With star strong-side linebacker Jake Ryan out until mid-October, the Michigan Wolverines defense, particularly its linebackers, must approach the season with a bend-but-don’t-break philosophy.
Ryan, one of the nation’s elite, tore his ACL during spring practice. Typically, the injury requires a lengthy recovery period, but the junior’s progress has impressed the coaching staff. Should he return when predicted, Ryan will join his team in the nick of time.
On Oct. 12, Michigan plays Penn State in Happy Valley. On Oct. 19, Michigan hosts Indiana—and then comes the home stretch, with Michigan State, Nebraska, Northwestern, Iowa and Ohio State waiting for their shot against coach Brady Hoke and Co.
Touting a strong defense, Michigan shouldn’t encounter many hurdles with Brennen Beyer and Cam Gordon in as replacements. Both have experience that could pay off while they await Ryan’s return.
The Big Ten will provide a challenging race to the finish. According to ESPN, the Buckeyes are the No. 1 team in the country entering 2013; the Cornhuskers are ranked No. 22, and the Wildcats are No. 24.
There won’t be any easy weeks, just some more difficult than others—and the more difficult weeks aren’t until later in the year, when Ryan is scheduled to take the field.
Michigan Can Survive Prior to Big Games
If Ryan’s status is borderline in October, Hoke may choose to sit him until Nov. 2 against the Spartans, leaving the pressure on Beyer and Gordon to perform against Penn State and Indiana, the first real tests other than Notre Dame.
In Gordon’s case, that could be an advantage. Although at safety in 2010, he had a career-high 15 tackles in a 42-35 victory over the Hoosiers, who frequently used the aerial attack. If Ryan is out, Indiana may choose to run more, giving Gordon another opportunity to shine. Michigan’s secondary has improved. Indiana may not want to take the risk.
In a 41-31 loss to Penn State in 2010, Gordon, a freshman, had a respectable game with three tackles and a pass deflection. He hasn’t faced the Nittany Lions since. Aiding the Wolverines to a win this fall over a league contender would be the best-case scenario for Gordon; he’s stood up to conference foes—he’s not a newbie to the rigors of the B1G.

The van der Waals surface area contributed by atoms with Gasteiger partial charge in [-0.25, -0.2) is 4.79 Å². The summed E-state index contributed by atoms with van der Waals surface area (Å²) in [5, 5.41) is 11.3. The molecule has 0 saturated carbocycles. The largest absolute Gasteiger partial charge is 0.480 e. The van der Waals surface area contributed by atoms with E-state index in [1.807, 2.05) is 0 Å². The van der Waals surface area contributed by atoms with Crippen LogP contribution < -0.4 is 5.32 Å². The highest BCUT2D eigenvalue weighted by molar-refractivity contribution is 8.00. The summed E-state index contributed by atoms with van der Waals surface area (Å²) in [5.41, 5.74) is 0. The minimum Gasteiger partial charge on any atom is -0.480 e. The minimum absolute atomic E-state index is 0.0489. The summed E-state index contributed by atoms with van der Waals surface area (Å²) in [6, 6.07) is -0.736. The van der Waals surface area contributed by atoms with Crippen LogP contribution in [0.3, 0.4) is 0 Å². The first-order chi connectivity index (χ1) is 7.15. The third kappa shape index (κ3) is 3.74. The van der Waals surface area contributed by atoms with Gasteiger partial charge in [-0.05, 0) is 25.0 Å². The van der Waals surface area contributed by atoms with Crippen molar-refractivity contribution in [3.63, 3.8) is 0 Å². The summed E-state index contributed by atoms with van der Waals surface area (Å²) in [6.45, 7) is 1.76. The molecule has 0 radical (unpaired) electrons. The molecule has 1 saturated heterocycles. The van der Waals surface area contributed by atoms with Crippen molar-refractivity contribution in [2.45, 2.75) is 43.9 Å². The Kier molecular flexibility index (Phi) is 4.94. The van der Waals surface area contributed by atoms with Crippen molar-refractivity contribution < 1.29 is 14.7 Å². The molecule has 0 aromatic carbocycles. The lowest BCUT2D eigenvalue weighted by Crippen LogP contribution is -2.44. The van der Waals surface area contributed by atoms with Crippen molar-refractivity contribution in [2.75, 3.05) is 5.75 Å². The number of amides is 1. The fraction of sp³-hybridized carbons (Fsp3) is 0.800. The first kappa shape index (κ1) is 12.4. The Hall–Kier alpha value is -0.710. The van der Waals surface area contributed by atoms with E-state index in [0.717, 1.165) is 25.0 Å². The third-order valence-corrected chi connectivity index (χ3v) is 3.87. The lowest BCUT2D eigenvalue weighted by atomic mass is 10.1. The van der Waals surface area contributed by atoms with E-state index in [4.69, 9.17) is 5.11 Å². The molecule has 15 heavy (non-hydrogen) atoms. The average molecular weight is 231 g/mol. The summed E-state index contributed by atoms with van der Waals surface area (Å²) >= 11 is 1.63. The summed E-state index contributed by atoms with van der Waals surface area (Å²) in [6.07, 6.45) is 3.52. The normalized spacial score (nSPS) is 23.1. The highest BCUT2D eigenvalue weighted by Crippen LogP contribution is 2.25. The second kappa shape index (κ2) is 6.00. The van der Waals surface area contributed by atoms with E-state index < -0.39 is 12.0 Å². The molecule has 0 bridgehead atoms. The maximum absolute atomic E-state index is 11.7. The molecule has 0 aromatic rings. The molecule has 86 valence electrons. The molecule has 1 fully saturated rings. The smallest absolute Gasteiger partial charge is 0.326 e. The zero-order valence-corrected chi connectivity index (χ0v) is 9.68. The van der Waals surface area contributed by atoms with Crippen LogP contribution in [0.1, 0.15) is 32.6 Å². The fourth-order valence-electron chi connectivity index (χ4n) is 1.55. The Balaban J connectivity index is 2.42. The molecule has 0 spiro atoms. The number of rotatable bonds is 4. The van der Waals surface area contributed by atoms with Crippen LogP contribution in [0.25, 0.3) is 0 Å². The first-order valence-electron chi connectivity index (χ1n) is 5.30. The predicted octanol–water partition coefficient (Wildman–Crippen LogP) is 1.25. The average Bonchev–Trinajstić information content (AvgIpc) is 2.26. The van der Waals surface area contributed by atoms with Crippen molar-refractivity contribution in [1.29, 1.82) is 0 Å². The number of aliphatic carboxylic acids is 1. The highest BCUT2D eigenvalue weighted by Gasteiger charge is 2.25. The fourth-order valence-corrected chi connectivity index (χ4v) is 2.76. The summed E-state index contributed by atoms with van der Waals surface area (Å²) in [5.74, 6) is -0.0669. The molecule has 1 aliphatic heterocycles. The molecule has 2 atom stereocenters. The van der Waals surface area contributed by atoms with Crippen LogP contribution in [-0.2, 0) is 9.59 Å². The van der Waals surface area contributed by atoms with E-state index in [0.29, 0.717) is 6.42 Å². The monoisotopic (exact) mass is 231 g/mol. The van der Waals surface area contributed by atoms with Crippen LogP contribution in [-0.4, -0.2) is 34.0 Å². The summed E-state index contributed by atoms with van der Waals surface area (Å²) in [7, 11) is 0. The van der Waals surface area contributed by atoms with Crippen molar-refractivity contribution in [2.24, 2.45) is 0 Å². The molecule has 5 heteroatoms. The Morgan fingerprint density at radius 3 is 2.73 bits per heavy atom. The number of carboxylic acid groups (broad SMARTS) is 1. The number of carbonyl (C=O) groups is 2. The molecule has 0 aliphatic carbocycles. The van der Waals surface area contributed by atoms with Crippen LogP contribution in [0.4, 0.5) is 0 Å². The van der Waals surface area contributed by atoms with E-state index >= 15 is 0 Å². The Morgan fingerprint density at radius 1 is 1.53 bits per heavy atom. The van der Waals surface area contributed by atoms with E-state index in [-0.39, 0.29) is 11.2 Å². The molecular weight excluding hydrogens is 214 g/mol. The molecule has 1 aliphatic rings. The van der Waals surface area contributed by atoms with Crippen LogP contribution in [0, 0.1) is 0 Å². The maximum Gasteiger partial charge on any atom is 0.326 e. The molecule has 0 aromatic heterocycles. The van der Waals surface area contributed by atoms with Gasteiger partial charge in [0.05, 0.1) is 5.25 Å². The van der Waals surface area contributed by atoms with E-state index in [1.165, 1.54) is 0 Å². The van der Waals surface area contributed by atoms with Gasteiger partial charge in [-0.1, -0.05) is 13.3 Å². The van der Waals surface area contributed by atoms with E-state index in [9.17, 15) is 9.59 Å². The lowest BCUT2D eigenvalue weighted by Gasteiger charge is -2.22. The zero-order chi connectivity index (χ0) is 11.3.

In 2012, Beyer averaged nearly two tackles per conference showdown. Switching positions is trying, but the former defensive end has played nine games at linebacker. His relocation shouldn’t be much of a liability.
Gordon and Beyer’s resumes indicate their effectiveness. However, replacing Ryan, an All-Big Ten second teamer, won’t be simple. Because of Ryan, Michigan’s defense wasn’t gouged by the run, giving up a modest 150 yards per outing. Now that he’s earned a reputation as a run-stopping dynamo, that average should decrease.
Gordon and Beyer just have to be steady, not great, replacements in his absence. Opposing coaches will likely devise game plans in an attempt to expose them.
What Ryan Means to Defense
When the lights are brightest, Ryan takes center stage. As a sophomore, he had nine tackles in a 26-21 loss to Ohio State and 10 in a 12-10 victory over Michigan State. As a freshman, he had seven tackles in a Sugar Bowl win.
Ryan’s motor can’t be questioned. He plays with intensity during every snap. However, he has an extra gear. Other than seven tackles each Saturday, Ryan is an emotional leader. The defense may lack certain zeal without Ryan, but it won’t shatter due to Beyer and Gordon.
Follow Bleacher Report’s Michigan Wolverines football writer Adam Biggers on Twitter @AdamBiggers81